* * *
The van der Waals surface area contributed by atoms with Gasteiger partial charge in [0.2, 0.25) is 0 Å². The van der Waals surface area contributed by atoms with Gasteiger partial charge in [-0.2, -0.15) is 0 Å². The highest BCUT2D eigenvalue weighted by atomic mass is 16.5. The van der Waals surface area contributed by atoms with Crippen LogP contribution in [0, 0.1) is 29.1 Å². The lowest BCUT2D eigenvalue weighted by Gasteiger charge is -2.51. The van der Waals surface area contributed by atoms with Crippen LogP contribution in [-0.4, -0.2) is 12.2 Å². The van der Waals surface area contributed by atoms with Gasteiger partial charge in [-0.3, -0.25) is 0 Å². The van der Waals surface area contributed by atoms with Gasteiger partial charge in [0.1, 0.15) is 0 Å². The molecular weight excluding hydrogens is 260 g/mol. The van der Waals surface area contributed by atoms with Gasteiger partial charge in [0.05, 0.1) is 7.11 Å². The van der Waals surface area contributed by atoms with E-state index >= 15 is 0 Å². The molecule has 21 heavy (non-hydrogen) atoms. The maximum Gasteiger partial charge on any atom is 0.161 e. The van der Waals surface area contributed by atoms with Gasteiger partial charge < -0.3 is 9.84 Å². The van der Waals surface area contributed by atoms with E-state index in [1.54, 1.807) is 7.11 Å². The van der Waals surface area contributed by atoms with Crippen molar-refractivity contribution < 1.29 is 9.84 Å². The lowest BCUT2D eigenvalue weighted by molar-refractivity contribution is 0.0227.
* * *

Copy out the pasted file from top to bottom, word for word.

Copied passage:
The van der Waals surface area contributed by atoms with Gasteiger partial charge in [0.2, 0.25) is 0 Å². The van der Waals surface area contributed by atoms with Gasteiger partial charge in [-0.2, -0.15) is 0 Å². The highest BCUT2D eigenvalue weighted by atomic mass is 16.5. The van der Waals surface area contributed by atoms with Crippen LogP contribution in [0, 0.1) is 29.1 Å². The lowest BCUT2D eigenvalue weighted by Gasteiger charge is -2.51. The van der Waals surface area contributed by atoms with Crippen LogP contribution in [-0.4, -0.2) is 12.2 Å². The van der Waals surface area contributed by atoms with Gasteiger partial charge in [-0.3, -0.25) is 0 Å². The van der Waals surface area contributed by atoms with Gasteiger partial charge in [0.1, 0.15) is 0 Å². The molecular weight excluding hydrogens is 260 g/mol. The van der Waals surface area contributed by atoms with Gasteiger partial charge in [0.05, 0.1) is 7.11 Å². The van der Waals surface area contributed by atoms with E-state index >= 15 is 0 Å². The molecule has 21 heavy (non-hydrogen) atoms. The maximum Gasteiger partial charge on any atom is 0.161 e. The van der Waals surface area contributed by atoms with Gasteiger partial charge < -0.3 is 9.84 Å². The van der Waals surface area contributed by atoms with E-state index in [1.54, 1.807) is 7.11 Å². The van der Waals surface area contributed by atoms with Crippen molar-refractivity contribution < 1.29 is 9.84 Å². The lowest BCUT2D eigenvalue weighted by molar-refractivity contribution is 0.0227.